iPhone 5 benchmarks surface: Performance doubles

The iPhone 5's A6 chip could be a performance monster if Geekbench results are legitimate.

iPhone 5 packs the fastest Apple A series chip to date, according to benchmarks posted by Geekbench.
iPhone 5 packs the fastest Apple A series chip to date, according to benchmarks posted by Geekbench. Apple

The iPhone 5's A6 processor appears to be roughly twice as fast as any chip in an existing iOS product, if results posted by Geekbench prove to be accurate.

The results show a score of 1,601, beating the dual-core A5 and A5X processors in the iPhone 4s and third-generation iPad (Retina), respectively.

Previous benchmarks of the Retina iPad show a score of 794 (iPad with 3G/4G). The iPhone 4S posted a score of 631.

If these iPhone 5 benchmarks are legitimate, they would match Apple's claims. "With the new A6 chip, just about everything you do on iPhone 5 is noticeably faster -- up to twice as fast compared with the A5 chip," Apple states on its iPhone 5 features page.

Geekbench results point to a 1GHz clock speed, an increase from the A5's 800MHz. Because that's not a huge jump in the chip's frequency, chip review site Anandtech said some of that extra performance may come from doing more instructions per clock cycle.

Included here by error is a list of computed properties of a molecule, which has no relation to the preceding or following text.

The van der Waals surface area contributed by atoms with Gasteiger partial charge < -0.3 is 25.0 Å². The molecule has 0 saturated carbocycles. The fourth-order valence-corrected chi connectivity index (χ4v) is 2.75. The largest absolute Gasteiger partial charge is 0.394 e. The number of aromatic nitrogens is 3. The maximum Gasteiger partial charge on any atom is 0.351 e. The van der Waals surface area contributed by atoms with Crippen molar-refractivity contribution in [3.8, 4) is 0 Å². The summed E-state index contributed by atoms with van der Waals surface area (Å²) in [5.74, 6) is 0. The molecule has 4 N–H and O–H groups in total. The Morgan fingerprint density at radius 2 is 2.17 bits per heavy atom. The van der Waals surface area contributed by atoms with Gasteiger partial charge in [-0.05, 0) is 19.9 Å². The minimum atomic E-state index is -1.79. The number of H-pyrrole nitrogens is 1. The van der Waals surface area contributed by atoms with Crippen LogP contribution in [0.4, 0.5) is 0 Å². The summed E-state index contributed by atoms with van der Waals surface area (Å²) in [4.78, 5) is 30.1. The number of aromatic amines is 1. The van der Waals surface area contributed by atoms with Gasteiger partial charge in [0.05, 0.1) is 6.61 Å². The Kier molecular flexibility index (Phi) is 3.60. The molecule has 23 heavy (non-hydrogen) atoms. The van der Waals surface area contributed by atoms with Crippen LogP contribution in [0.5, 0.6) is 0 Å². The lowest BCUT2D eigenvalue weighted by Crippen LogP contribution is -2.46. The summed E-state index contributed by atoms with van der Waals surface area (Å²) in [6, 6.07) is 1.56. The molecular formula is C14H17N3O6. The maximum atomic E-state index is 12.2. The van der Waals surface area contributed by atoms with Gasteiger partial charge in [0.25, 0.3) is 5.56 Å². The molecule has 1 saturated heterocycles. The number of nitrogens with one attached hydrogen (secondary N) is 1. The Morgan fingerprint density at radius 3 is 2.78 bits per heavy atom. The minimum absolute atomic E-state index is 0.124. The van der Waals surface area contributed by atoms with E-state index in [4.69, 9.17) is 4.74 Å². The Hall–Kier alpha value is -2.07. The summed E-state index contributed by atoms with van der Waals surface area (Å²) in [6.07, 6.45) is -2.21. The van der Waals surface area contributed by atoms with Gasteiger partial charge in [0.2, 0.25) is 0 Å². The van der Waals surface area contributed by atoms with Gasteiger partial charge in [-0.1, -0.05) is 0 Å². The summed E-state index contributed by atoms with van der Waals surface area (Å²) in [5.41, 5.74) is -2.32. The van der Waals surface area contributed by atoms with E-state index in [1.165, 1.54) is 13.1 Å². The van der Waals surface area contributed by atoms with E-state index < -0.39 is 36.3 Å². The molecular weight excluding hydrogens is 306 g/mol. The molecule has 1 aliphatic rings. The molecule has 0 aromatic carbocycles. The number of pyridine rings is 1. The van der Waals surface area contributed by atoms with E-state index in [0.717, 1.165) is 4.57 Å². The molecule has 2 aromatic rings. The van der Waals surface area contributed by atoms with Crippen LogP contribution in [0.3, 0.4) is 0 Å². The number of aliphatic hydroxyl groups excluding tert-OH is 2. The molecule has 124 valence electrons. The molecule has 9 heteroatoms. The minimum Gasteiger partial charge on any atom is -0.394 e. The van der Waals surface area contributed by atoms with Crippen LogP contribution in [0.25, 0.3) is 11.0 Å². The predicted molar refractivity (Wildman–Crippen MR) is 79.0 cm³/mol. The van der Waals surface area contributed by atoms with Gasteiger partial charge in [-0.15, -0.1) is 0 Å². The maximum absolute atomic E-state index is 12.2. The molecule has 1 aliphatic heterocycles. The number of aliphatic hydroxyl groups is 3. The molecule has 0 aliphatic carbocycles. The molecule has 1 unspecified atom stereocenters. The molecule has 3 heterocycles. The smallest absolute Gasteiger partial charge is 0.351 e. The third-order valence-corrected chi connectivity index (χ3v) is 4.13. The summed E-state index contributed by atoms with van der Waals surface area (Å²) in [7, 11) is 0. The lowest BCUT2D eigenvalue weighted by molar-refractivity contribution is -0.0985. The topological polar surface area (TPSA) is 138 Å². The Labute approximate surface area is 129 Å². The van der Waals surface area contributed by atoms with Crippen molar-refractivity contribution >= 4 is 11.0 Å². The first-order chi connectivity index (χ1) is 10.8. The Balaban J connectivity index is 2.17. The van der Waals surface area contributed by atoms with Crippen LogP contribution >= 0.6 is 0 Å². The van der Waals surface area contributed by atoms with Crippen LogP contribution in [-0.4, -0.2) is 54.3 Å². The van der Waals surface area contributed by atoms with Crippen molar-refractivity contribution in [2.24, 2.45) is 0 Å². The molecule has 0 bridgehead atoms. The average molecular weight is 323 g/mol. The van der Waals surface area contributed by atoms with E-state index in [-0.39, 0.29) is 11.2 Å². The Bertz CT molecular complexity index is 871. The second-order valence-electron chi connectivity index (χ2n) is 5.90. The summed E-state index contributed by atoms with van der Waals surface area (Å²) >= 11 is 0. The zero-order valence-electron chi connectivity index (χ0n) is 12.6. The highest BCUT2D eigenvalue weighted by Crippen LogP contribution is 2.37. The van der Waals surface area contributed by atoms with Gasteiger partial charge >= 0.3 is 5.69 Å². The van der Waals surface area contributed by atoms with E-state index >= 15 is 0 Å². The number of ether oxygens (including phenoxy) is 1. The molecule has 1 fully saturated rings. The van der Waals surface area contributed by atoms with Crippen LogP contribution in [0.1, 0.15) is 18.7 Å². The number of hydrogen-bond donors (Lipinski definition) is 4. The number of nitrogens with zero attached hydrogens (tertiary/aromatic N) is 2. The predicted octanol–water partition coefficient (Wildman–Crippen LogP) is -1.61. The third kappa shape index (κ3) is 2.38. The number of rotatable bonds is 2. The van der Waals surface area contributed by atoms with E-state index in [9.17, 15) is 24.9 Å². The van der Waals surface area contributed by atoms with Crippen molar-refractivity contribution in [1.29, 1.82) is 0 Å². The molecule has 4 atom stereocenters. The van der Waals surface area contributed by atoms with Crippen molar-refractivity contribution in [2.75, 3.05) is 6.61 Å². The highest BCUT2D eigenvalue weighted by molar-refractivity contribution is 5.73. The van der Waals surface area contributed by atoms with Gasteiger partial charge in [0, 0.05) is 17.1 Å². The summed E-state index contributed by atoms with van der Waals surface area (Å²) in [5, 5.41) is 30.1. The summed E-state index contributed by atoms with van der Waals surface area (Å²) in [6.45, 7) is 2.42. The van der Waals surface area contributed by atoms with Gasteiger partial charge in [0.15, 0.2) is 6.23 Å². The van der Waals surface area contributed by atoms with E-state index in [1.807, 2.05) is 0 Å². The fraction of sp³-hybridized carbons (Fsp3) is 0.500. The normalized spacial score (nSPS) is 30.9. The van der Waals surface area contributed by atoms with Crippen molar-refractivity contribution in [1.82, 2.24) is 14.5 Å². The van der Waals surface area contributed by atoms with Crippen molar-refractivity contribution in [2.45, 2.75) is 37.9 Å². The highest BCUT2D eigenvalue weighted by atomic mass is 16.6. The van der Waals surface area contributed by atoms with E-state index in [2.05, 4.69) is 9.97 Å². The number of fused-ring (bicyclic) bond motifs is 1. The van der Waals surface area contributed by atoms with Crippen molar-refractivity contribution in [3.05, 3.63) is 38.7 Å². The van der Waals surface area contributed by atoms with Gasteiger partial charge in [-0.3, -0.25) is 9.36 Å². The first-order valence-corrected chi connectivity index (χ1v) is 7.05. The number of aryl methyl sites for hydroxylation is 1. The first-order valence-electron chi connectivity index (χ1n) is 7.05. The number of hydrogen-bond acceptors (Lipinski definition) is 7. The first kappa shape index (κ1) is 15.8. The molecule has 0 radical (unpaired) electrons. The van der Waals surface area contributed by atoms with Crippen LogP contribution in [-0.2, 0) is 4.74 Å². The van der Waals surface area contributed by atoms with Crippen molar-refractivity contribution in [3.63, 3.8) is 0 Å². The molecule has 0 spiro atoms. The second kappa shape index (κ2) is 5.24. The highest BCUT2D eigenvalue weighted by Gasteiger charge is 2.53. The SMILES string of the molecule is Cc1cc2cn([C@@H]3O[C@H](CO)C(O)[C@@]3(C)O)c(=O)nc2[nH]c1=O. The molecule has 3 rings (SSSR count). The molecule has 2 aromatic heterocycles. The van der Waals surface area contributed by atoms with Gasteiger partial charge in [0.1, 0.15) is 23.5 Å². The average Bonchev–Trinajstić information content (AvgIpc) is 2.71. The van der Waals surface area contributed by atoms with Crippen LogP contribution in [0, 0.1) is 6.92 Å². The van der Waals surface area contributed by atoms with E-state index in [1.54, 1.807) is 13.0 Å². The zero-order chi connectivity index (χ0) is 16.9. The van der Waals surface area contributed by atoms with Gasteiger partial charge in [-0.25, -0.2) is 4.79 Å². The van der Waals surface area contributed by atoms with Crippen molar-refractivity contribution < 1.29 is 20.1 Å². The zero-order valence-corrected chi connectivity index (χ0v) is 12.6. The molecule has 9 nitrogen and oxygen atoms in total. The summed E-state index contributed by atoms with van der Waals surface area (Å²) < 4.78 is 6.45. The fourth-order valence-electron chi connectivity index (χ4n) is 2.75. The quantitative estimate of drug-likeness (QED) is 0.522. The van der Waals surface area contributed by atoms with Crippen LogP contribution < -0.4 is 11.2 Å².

In short, if the chip is more efficient at processing instructions, it adds performance irrespective of clock speed.

The A6 chip is also thought to be the first Apple chip made on Samsung's new 32-nanometer manufacturing process. Typically when a chip moves to a more advanced manufacturing process, it gets faster and/or more power efficient -- or both.

And the A6 adopts a more unique Apple design with a faster graphics engine, according to preliminary analysis. And also boasts faster memory . Both aspects would contribute to performance.

For reference, the Samsung Galaxy S III with a Samsung Exynos 4412 quad-core chip rated at 1.4GHz landed at the top of Android benchmarks.

[Via MacRumors ].

Updated on September 22 at 5:15 p.m. PDT: updating Geekbench score for Samsung Galaxy S III.

About the author

Brooke Crothers writes about mobile computer systems, including laptops, tablets, smartphones: how they define the computing experience and the hardware that makes them tick. He has served as an editor at large at CNET News and a contributing reporter to The New York Times' Bits and Technology sections. His interest in things small began when living in Tokyo in a very small apartment for a very long time.

 

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